Shingrix provides over 90% protection against shingles across all age groups over 50, with robust and sustained efficacy for at least 7 years[1],[4].

Shingrix is to be given intramuscularly in two doses, 2 to 6 months apart[1]. However, for adults who are immunodeficient or immunosuppressed and who would benefit from a shorter vaccination schedule, the second dose can be administered 1 to 2 months after the first dose.

Important Safety Information for Shingrix[1]

The following is based on the Singapore Prescribing Information for Shingrix. Please refer to the full Prescribing Information for all the full safety information.

  • Contraindications: Shingrix is contraindicated in anyone who is allergic (hypersensitive) to the active substances or to any component of the vaccine.
  • Warnings and Precautions:
    • Shingrix should not be administered intravascularly, intradermally or subcutaneously.
    • Shingrix should be given with caution to individuals with thrombocytopenia or any coagulation disorder.
    • Syncope (fainting) can occur following or before any vaccination as a psychogenic response to the needle injection.
    • Vaccination with Shingrix may not result in the protection of all individuals.
    • In a post-marketing observational study in individuals aged ≥65 years, an increased risk of Guillain-Barré syndrome (estimated 3 excess cases per million doses administered) was observed during the 42 days following vaccination. Available information is insufficient to determine a causal relationship with Shingrix.
  • Adverse Reactions: Most frequently reported adverse reactions include pain at injection site, myalgia, fatigue, headache, chills, fever, gastrointestinal symptoms, and malaise. Please refer to the full prescribing information for more details.
  • Shingrix is not indicated for the prevention of chickenpox.
  • A healthcare professional should be consulted for more information about the benefits and risks of Shingrix prior to administration.

This medicinal product is subject to additional monitoring. This will allow quick identification of new safety information. Healthcare professionals are encouraged to report any suspected adverse reactions.

About GSK

GSK is a science-led global healthcare company with a special purpose: to help people do more, feel better, live longer. For further information please visit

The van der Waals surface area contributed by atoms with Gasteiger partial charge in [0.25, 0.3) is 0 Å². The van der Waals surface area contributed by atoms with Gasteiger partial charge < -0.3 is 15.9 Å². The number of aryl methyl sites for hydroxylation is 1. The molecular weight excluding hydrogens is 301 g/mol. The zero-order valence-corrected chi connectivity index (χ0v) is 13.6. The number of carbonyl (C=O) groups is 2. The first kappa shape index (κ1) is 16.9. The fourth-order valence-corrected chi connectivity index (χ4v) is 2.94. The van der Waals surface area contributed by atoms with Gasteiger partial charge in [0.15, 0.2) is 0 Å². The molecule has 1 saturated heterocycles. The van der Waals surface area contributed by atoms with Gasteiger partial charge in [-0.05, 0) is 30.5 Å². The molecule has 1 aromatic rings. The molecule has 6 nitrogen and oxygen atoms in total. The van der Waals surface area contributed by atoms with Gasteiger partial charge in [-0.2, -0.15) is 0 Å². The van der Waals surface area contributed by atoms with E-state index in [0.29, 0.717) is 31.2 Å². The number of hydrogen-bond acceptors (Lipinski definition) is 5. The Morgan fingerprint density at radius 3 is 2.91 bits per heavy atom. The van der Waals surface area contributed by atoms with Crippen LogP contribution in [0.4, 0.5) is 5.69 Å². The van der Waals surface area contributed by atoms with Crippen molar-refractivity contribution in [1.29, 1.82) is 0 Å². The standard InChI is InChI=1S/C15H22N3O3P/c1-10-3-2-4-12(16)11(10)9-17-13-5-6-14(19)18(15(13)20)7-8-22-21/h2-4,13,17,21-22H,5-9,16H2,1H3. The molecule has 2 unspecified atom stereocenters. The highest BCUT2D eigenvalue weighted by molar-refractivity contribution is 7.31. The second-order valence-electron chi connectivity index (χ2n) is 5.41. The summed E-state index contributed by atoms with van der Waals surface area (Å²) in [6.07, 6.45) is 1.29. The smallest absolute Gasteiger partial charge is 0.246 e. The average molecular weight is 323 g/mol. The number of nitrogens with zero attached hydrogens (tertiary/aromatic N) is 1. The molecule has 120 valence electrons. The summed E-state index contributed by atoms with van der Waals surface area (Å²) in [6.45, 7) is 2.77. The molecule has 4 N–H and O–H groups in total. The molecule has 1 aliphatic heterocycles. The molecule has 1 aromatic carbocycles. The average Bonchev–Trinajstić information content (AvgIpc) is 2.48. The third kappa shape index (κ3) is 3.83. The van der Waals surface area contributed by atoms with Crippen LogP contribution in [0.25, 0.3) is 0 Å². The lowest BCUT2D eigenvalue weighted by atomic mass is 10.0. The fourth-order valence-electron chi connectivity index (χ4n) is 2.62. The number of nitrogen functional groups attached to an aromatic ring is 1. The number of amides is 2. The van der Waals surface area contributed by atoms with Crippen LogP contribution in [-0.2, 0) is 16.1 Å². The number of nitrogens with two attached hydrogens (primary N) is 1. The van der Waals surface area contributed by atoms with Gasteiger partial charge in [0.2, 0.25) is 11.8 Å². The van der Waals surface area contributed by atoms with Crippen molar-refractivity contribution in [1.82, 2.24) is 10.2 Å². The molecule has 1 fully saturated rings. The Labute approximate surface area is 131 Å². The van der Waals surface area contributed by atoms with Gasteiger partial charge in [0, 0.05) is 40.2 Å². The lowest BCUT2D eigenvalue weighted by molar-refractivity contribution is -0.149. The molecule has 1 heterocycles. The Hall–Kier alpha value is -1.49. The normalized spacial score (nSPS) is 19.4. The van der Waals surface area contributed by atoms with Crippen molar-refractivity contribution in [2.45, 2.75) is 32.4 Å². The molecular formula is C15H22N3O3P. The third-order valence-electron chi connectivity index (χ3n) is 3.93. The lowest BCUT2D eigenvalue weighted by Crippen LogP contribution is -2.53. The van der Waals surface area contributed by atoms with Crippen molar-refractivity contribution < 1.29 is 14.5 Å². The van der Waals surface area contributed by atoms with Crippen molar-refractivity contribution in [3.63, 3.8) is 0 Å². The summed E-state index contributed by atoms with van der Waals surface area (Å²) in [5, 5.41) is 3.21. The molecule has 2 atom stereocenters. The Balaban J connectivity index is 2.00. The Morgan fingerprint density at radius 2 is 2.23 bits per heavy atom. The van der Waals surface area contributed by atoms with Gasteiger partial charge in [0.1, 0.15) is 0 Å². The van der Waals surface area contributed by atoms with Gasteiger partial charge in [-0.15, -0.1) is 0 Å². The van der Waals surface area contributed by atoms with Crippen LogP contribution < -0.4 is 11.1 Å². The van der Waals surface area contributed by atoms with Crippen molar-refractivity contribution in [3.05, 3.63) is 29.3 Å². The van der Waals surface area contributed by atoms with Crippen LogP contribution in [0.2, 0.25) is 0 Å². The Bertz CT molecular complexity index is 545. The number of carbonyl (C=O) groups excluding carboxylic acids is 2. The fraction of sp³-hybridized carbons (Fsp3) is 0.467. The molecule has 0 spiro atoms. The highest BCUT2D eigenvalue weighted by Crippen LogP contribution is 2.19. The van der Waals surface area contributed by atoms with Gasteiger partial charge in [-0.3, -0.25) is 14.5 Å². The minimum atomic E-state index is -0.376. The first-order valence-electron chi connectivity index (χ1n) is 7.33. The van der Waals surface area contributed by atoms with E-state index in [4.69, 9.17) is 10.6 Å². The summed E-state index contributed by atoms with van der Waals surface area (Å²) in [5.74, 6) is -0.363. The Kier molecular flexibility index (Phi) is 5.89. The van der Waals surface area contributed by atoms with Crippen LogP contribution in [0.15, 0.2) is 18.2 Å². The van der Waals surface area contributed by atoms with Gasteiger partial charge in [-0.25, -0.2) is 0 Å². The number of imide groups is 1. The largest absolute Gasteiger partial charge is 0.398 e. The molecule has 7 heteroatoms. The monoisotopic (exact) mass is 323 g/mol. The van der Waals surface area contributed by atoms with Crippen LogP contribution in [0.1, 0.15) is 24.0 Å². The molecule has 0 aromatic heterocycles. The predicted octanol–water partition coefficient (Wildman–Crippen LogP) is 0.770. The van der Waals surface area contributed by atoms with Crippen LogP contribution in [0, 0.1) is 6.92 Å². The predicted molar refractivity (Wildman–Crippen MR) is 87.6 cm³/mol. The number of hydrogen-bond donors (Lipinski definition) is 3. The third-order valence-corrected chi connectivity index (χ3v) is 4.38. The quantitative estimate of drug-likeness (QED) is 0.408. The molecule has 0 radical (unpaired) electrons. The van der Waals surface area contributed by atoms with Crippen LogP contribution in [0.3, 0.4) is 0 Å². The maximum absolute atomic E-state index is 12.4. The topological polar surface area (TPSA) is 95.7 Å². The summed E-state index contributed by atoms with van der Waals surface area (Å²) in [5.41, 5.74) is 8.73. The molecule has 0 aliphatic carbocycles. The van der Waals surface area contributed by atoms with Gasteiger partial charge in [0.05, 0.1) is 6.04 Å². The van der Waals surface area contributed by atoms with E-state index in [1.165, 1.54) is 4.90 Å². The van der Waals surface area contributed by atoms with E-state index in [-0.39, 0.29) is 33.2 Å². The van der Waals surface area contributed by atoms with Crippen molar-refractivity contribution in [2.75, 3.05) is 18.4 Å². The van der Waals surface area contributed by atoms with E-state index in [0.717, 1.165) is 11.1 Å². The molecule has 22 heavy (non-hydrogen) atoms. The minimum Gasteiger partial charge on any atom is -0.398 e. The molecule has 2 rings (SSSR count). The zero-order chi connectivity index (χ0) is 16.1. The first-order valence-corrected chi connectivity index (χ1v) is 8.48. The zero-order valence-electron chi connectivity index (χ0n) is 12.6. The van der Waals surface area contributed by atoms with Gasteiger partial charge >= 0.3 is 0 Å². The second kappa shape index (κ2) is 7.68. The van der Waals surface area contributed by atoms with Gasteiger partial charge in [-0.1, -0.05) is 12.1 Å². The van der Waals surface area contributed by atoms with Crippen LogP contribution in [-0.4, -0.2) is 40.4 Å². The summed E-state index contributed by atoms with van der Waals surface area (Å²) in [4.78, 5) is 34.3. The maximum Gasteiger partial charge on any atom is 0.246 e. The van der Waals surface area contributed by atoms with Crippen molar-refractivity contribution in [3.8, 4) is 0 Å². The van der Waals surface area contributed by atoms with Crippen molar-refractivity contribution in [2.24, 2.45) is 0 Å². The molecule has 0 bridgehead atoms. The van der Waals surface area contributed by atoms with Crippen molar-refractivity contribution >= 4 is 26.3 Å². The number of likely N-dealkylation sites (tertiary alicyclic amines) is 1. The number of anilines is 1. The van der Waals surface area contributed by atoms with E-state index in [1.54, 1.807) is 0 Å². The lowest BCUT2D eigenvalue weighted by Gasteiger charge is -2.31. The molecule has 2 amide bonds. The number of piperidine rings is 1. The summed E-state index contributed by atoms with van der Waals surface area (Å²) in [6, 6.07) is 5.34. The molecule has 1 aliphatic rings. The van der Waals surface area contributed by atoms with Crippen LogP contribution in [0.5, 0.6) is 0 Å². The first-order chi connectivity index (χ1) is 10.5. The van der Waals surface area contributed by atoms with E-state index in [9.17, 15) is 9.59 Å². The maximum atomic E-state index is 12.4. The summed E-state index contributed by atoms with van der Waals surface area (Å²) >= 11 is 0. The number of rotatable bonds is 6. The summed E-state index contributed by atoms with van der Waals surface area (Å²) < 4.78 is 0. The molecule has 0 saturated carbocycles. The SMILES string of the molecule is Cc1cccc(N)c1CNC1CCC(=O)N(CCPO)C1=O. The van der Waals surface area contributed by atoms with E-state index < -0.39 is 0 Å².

GSK cautionary statement regarding forward-looking statements

GSK cautions investors that any forward-looking statements or projections made by GSK, including those made in this announcement, are subject to risks and uncertainties that may cause actual results to differ materially from those projected. Such factors include, but are not limited to, those described in the Company’s Annual Report on Form 20-F for 2020 and any impacts of the COVID-19 pandemic.


[1] Singapore Local Prescribing Information for Shingrix Herpes zoster vaccine. Available at: Last accessed: January 2022.

[2] Harpaz R, Ortega-Sanchez IR, Seward JF; Advisory Committee on Immunization Practices (ACIP), Centers for Disease Control and Prevention (CDC). Prevention Of Herpes Zoster: Recommendations Of The Advisory Committee On Immunization Practices (ACIP). MMWR Recomm Rep. 2008;57(RR-5): 1-30.

[3] Chen L.K., Pinchinat S, et al. Looking Back To Move Forward: A Twenty-Year Audit Of Herpes Zoster In Asia-Pacific. BMC Infectious Diseases, 2017; 17: 213.

[4] Boutry et al. The Adjuvanted Recombinant Zoster Vaccine Confers Long-term Protection Against Herpes Zoster: Interim Results of an Extension Study of the Pivotal Phase III Clinical Trials (ZOE-50 and ZOE-70). Clin Infect Dis. 2021: ciab629.

[5] Society of Infectious Diseases, College of Family Physicians Singapore, Chapter of Infectious Disease Physicians. Handbook on Adult Vaccination in Singapore 2020. Available at: Last accessed: December 2021.

[6] Kawai K, Gebremeskel BG, Acosta CJ. Systematic Review Of Incidence And Complications Of Herpes Zoster: Towards A Global Perspective. BMJ Open. 2014;4(6): e004833.

[7] Tseng HF et al. The Epidemiology of Herpes Zoster in Immunocompetent, Unvaccinated Adults ≥50 Years Old: Incidence, Complications, Hospitalization, Mortality, and Recurrence. J Infect Dis. 2020;222(5): 798-806.

[8] Sreenivasan N, Basit S, Wohlfahrt J, Pasternak B, Munch TN, Nielsen LP, et al. The Short- And Long-Term Risk Of Stroke After Herpes Zoster— A Nationwide Population-Based Cohort Study. PLoS One. 2013;8: e69156.

[9] Yawn BP, Saddier P, Wollan PC, St Sauver JL, Kurland MJ, Sy LS. A Population-Based Study Of The Incidence And Complication Rates Of Herpes Zoster Before Zoster Vaccine Introduction. Mayo Clin Proc. 2007;82(11): 1341-9.

[10] Lal H et al. Efficacy of an Adjuvanted Herpes Zoster Subunit Vaccine in Older Adults. N Engl J Med. 2015;372: 2087-96.